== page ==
You've been saving everywhere you can, but it's still not enough. What you need is more income. Yes, a second or even a third job is possible. (Not fun, but possible.) But are there other opportunities?
YES. Yes, there are.
*Rent a spot in your home. It doesn't have to be just a room, though Airbnb and Craigslist can be very helpful in that respect. (So can NextDoor.com, a neighborhood sharing app that's all over in our part of Colorado. Look to see if a similar program covers your area.)
What about your garage? A space in the backyard? Many a person is looking for a reasonably-priced area to work on his or her hobby...or store things. You could be of help.
*Do surveys or testing groups. Craigslist will occasionally have requests for people who have some kind of health problem, or are interested in finding out more about certain cars or household products. Join that group, and you've automatically picked up $10, $20 or even $50-75 for yourself. It will mean a few hours away -- and hopefully you'll get to keep samples of whatever you're testing.
My favorite is still the restaurant chain that tests burger combinations on its group. I've been part of this three or four times now, and walk away stuffed with a $50 gift card in my hand!
There are plenty of online survey groups out there. But the best one for me consistently has been Pinecone Research. Their surveys are fairly regular, take only a few minutes to finish -- and you're paid $3 for every one. (You do have to periodically fill out a 'household questions' post, as well.) That can be redeemed for cash or merchandise. (I take the cash every time.)
*Anything you can do short-term will help. Take care of a pet. Bake a birthday cake -- or offer to serve or clean up at a neighborhood birthday party. Wash a car, or water plants. Pick up the mail...or the drycleaning. Do ironing. Babysit. Be clean, honest, charge reasonably and do the job you promised.
|Maybe a gingerbread house at Christmastime? People love these -- hate to build them.|
Do your work well, and you'll have repeat requests and referrals. Use NextDoor and Craigslist to publicize what you're offering. Maybe signs in your neighborhood, too. (Frankly, the latter never worked for me, except for garage sales.) .Which brings me to:
*Hold a garage sale. Advertise it as a moving or estate sale, if that's what it is -- buyers will have even more interest. Yes, you can also sell on Craigslist or Ebay. Or:
*Use your hobby to start a business on Etsy. That extra yarn? Perfect for scarves, mittens or even scrubbing household cloths. The point is not to go out and buy all sorts of extra materials or equipment; it's to use up what you've already got.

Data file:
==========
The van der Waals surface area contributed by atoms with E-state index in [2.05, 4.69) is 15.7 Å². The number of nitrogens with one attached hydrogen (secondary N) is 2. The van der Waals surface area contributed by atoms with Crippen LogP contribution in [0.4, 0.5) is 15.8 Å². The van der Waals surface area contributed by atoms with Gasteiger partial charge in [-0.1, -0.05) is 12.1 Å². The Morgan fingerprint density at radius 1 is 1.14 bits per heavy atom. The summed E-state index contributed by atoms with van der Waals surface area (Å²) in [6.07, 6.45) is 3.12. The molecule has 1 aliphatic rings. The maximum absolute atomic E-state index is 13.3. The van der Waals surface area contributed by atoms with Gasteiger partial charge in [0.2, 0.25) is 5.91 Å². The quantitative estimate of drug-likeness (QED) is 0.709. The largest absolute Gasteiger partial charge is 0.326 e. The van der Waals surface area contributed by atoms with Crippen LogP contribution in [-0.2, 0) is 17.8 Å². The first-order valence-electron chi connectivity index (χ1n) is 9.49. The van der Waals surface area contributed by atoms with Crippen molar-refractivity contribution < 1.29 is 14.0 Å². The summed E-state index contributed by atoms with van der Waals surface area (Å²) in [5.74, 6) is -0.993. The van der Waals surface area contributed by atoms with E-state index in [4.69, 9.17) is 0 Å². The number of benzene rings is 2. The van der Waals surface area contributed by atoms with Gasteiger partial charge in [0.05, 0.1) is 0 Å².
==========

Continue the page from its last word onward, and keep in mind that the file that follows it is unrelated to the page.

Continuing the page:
Keep your prices reasonable, and you'll have enough student opportunities to choose from.
*Take a part- part-time job. Maybe your local childcare only needs extra help a few times a year, when their regular employees go on vacation. Or someone calls in sick.
Substitute teaching jobs operate like this...but so do other businesses that work with the public, and need people who are friendly, reliable, and quick to learn. Someday I am going to our local Little Caesar's Pizza place, which seems to be constantly looking for help, and offer my services for one day a week...or a weekend a month. I'll bet they'll jump at it.
*Do something few others will. Cleaning up dog poop. Snow shoveling. Waving a sign at an intersection. These jobs can actually pay quite well -- and they're almost always in demand. Yes, your dignity may be offended by scrubbing out a public toilet. What do you care, if it gets you away from the humiliation of not being able to pay your bills? Many of these jobs are low-profile, anyways, done while other people are not around. And they don't demand unusual equipment or above-rate intelligence...just gloves and a willingness to work. You can always take a shower, afterwards.
*Here are 50 more ideas, thanks to the Penny Hoarder.
Now, some other things you can do to generate extra income:
(They don't specifically pay $$, but let you save in other areas.)
*Volunteer at places and events that offer extra food. Banquets are one possibility. Thrift shops and food banks are another. Senior lunches and social events are yet another. Never say no to any leftovers -- even if you can't use them, your neighbors (see below) or pets can.
*Swap your skills and available stuff with friends and neighbors. They may fix supper, if you offer to do their ironing for the week. Offer a ride to the grocery store when you're headed there, anyways -- and you may get a free ride next time, or your gas paid for on this trip.
Our wonderful neighbors will feed our dogs and chickens when we're out of town -- a once-a-day job that nets them extra eggs, as well as the chance for us to reciprocate when they're gone. This has an additional benefit: it becomes an informal Neighborhood Watch of sorts, and helps increase the activity at your home if someone unsavory is watching.
|Ask them over for a cup of coffee to discuss possibilities.|
*Rent equipment together -- or offer yours, in return for a favor down the road from them. Our Large Orange Friend certainly came in handy this way, with grateful neighbors sharing extra garden produce, and even a gift card.
*Ask. Do it with politeness -- and a smile. You'll be amazed at the arrangements you can work out. It's a 50/50 risk; they may say no -- but then again, they may say yes.
You're not going to waste that extra $$$ you've just earned or saved -- are you?
If you absolutely must, go ahead and spend 10% on something frivolous. (New socks. A DVD. Or go out for a snack.) Shovel the rest into savings or debt payments, so you can take a deep breath.
There. Feel better?
Next Time: Bits & Pieces -- And the Conclusion